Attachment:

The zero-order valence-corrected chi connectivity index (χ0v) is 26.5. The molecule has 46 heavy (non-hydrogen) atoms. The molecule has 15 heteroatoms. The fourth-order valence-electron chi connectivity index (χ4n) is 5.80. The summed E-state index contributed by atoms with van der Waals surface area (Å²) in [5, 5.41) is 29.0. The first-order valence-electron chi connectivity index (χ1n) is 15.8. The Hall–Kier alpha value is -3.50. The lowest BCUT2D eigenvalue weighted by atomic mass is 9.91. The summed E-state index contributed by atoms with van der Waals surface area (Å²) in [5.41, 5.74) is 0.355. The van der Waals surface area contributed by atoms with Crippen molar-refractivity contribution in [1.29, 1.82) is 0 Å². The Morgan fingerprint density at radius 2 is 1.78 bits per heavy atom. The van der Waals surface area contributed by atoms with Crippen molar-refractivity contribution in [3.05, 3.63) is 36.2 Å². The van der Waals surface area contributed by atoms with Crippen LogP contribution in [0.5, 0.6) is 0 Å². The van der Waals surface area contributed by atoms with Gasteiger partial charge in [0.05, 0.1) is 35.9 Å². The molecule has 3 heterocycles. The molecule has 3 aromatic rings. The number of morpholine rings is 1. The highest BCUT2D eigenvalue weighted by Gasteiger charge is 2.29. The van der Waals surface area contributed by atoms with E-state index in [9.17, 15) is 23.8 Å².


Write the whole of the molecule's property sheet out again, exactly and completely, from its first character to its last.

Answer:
The zero-order valence-corrected chi connectivity index (χ0v) is 26.5. The molecule has 46 heavy (non-hydrogen) atoms. The molecule has 15 heteroatoms. The fourth-order valence-electron chi connectivity index (χ4n) is 5.80. The summed E-state index contributed by atoms with van der Waals surface area (Å²) in [5, 5.41) is 29.0. The first-order valence-electron chi connectivity index (χ1n) is 15.8. The Hall–Kier alpha value is -3.50. The lowest BCUT2D eigenvalue weighted by atomic mass is 9.91. The summed E-state index contributed by atoms with van der Waals surface area (Å²) in [5.41, 5.74) is 0.355. The van der Waals surface area contributed by atoms with Crippen molar-refractivity contribution in [1.29, 1.82) is 0 Å². The Morgan fingerprint density at radius 2 is 1.78 bits per heavy atom. The van der Waals surface area contributed by atoms with Crippen molar-refractivity contribution in [3.05, 3.63) is 36.2 Å². The van der Waals surface area contributed by atoms with Crippen LogP contribution in [0.5, 0.6) is 0 Å². The van der Waals surface area contributed by atoms with Gasteiger partial charge in [0.05, 0.1) is 35.9 Å². The molecule has 3 heterocycles. The molecule has 3 aromatic rings. The number of morpholine rings is 1. The highest BCUT2D eigenvalue weighted by Gasteiger charge is 2.29. The van der Waals surface area contributed by atoms with E-state index in [9.17, 15) is 23.8 Å².